Advisor insights from the field

Archive for July, 2010

Nothing New

Wednesday, July 21st, 2010 by Troy Schrock

During the 1930s, 1940s, and early 1950s, my grandpa and his brother built and exited a number of different business ventures.  They began by helping their dad with his cattle business and launched into a full-scale dairy operation.  (I have a photo circa 1930s of a delivery van with “Schrock Dairy” and “Natural Milk & Cream” written in fancy lettering across the sides and back.)  From there, they launched a full-scale apple orchard business.  Then, with the full-gut commitment unique to entrepreneurs, they tore down all of their orchards and started a hybrid seed corn growing business.  They later added a fertilizer (anhydrous ammonia) business with multiple plants and distribution facilities across Illinois, Indiana, and Ohio.  This business was eventually sold to Standard Oil of Indiana.  (I guess anhydrous ammonia was the rage those days.)

Today, we are more than a half-century removed from these entrepreneurs, so naturally, we have different business concerns than they did, right?  My dad was recently reading through their correspondence and found two consistent themes:

  1. Get the right people in the right positions.
  2. Cash flow!   Cash, Cash, Cash.  It was never far from their minds.

OK, so maybe business really isn’t much different today!  The key issues facing entrepreneurs 75 years ago are the same for entrepreneurs today, and they will still be the same 75 years from now.


(Real) Renewable Energy for Your Business

Thursday, July 8th, 2010 by Troy Schrock

Renewable energy is the rage these days.  It reminds me of the 1970s energy crisis.  At that time, my parents installed a large solar collector in our side yard which connected to our central air HVAC system.  It operated for many years, but it was eventually scrapped.  My dad tells me it never paid for itself; it was a bad investment (even after the tax credit)!

Unfortunately, many of today’s proposed renewable energy solutions may end up facing the same end as that old solar collector – the scrap yard.  Your business, however, has a legitimate source of renewable energy.  Do you know what that is?

It is cash flow from operations.

Cash flow from operations is simply the cash flow generated by your basic business operations.  This could be from manufacturing and selling a product, delivering a service, or buying products and merchandising them somehow.  If you can do this at a profit, the operating margin provides operating cash flow – a legitimate self-sustaining (renewable) source of cash for your business.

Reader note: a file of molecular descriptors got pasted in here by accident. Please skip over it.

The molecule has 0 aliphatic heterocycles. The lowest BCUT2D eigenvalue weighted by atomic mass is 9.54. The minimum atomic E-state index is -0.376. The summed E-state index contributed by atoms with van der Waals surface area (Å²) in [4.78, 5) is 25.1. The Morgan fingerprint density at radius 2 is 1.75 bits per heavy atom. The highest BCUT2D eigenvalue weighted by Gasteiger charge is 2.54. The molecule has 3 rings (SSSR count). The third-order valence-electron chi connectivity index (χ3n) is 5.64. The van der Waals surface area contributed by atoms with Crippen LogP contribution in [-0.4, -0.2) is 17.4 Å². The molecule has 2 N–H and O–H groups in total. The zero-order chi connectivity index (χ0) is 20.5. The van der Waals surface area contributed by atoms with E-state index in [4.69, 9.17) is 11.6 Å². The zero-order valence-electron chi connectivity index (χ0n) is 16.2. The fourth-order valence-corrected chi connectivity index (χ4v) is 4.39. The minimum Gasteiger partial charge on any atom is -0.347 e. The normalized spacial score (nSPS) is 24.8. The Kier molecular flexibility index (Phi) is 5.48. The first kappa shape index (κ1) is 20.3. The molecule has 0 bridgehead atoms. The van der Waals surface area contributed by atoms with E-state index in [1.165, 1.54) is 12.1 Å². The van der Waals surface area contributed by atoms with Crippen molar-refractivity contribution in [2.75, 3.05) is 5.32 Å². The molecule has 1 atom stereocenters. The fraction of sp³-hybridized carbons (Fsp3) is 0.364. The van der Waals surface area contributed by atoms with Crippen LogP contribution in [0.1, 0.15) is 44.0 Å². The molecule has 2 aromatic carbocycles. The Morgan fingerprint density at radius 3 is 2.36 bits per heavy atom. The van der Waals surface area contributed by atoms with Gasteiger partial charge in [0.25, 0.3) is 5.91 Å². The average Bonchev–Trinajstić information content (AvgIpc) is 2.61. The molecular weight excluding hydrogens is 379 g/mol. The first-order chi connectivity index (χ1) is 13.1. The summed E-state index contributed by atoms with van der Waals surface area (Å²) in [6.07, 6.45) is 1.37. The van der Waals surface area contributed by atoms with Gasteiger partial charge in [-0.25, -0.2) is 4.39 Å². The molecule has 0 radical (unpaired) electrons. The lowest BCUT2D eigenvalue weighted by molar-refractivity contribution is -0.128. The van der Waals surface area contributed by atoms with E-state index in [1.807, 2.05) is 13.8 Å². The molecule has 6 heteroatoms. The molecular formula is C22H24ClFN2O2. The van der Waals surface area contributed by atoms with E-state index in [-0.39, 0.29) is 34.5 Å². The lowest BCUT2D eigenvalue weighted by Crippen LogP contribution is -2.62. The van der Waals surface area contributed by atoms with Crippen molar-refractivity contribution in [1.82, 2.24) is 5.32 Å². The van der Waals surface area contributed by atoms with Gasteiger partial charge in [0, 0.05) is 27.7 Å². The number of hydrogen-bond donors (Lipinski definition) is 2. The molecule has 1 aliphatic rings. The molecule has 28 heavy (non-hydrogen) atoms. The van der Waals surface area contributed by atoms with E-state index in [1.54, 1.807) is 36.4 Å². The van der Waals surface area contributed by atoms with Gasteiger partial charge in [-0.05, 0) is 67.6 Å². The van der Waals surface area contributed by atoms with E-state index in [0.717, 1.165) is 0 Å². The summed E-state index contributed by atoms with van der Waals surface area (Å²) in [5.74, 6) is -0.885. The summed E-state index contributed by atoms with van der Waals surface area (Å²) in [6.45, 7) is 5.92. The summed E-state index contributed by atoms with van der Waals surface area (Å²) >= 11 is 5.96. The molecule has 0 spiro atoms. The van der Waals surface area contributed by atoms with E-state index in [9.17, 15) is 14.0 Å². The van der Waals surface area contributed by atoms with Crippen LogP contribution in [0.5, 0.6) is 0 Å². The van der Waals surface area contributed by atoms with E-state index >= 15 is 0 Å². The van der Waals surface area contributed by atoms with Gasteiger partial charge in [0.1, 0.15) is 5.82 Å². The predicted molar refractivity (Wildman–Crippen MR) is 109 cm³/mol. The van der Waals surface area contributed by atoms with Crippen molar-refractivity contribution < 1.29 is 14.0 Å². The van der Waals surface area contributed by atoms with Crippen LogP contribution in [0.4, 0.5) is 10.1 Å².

Does Your Business Need Better Financial Visibility and Control?

Thursday, July 8th, 2010 by Troy Schrock

Welcome to the new ActionCFO blog, a collection of insights from certified ActionCFO advisors related to increasing financial visibility and control in midsize businesses. 

The need for strategic financial management is not unique to our struggling economy.  It’s necessary for businesses to thrive in good times and bad.  Unfortunately, many companies do not do it well.  Some recognize this, hire a controller or CFO, and assume that it’s being done better.  But is it?  How can you know?

Are you nervous about seeing financial statements each month?  Are your financial statements routinely late?  Have you ever been blind-sided by a cash shortage?  Do you know what’s on the financial horizon for your company?  These are the things that make business owners nervous, but they don’t have to cause worry for you.  The disciplines of financial visibility and control are easy to learn, and frankly, not that difficult (or expensive) to manage. 

As CFO advisors, we enjoy helping companies perform better in this important area.  That’s why we’ve created this blog – to share thoughts and insights with you as they arise in our work.  Whether you’re a business owner, a CFO advisor, or just someone who wants to better understand the disciplines of financial visibility and control, we hope you find value in our entries. 

And please be free with your questions and comments.  We are learning, too!